New judicial position on Afghanistan
The Swedish Migration Agency has adopted a new judicial position on Afghanistan, based on the Country Guidance of the European Asylum Support Office (EASO). In connection with this, previous decisions on enforcement and decision halts are being withdrawn.
After the Taliban movement took control of the country this past summer, the security situation in Afghanistan changed.
– The change in Afghanistan occurred quickly and much about the future remains uncertain. It’s difficult to know how the Taliban will act and how the security situation will develop in the long run. The new judicial position is a response to the recent rapid changes and the uncertain situation, says Carl Bexelius, the Swedish Migration Agency Director of Legal Affairs.
The position contains guidance about which people are considered particularly vulnerable groups in Afghanistan, information about the fact that there is no effective protection from the country’s authorities, and information about the fact that internal displacement is not an option for people from Afghanistan, except in exceptional cases.
– There are more risk groups, more people are entitled to the re-examination of their case, and only in clearly exceptional cases will the possibility of internal displacement be considered, says Carl Bexelius.
The position is based on the guidance of the EASO
The position is based on the EASO’s Country Guidance on Afghanistan, which was released on 11 November. Country Guidance is the EU’s legal guidance in asylum cases and is a non-binding guide for Member States.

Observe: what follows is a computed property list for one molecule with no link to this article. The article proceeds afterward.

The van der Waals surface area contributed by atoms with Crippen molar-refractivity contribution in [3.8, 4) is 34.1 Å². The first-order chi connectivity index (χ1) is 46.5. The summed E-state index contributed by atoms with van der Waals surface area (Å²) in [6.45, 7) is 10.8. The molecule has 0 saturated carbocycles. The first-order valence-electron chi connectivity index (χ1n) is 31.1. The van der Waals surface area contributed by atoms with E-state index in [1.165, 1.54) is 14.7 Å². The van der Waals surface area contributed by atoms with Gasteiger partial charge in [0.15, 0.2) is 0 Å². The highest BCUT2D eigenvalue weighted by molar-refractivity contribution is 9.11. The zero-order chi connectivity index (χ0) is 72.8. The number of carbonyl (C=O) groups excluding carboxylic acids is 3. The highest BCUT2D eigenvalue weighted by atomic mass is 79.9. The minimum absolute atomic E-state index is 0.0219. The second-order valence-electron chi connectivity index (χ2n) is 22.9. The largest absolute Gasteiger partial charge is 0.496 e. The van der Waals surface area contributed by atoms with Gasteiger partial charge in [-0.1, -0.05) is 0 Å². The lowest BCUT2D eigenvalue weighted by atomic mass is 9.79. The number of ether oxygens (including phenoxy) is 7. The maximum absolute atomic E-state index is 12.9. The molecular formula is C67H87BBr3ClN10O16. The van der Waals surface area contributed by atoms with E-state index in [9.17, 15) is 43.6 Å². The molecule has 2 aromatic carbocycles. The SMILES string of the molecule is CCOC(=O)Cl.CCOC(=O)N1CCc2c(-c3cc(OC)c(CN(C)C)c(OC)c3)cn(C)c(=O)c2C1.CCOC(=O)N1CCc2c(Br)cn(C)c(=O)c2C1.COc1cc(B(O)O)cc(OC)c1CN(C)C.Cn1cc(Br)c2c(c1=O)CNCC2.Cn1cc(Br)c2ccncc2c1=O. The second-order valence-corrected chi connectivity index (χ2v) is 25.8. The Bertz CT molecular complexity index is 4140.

– The guidance of the EASO is a way of creating uniformity and good legal security in asylum examinations at the EU level. We’ve supplemented it with the parts that concern national legislation, for example the issue of a re-examination of the right to protection, says Carl Bexelius.
The altered human rights situation and the limited opportunities for internal displacement constitute such new circumstances that asylum seekers who have already received a deportation decision can be granted re-examination of their grounds for asylum.
– The Aliens Act contains a safety valve that allows people who have received a rejection decision to have their cases re-examined in the event of drastic changes in their country of origin that affect their situation. Recent developments in Afghanistan are a clear example of the kind of situation for which this law exists, says Carl Bexelius.
With the new legal guidance, the Swedish Migration Agency returns to the regular handling of Afghan asylum cases.
– It’s important to bear in mind that the deteriorating security situation will mean that more people, including those who have previously received deportation decisions, can receive protection in Sweden and the opportunity to stay in the country. But even based on the new assessment, there will still be people who receive a deportation decision, says Carl Bexelius.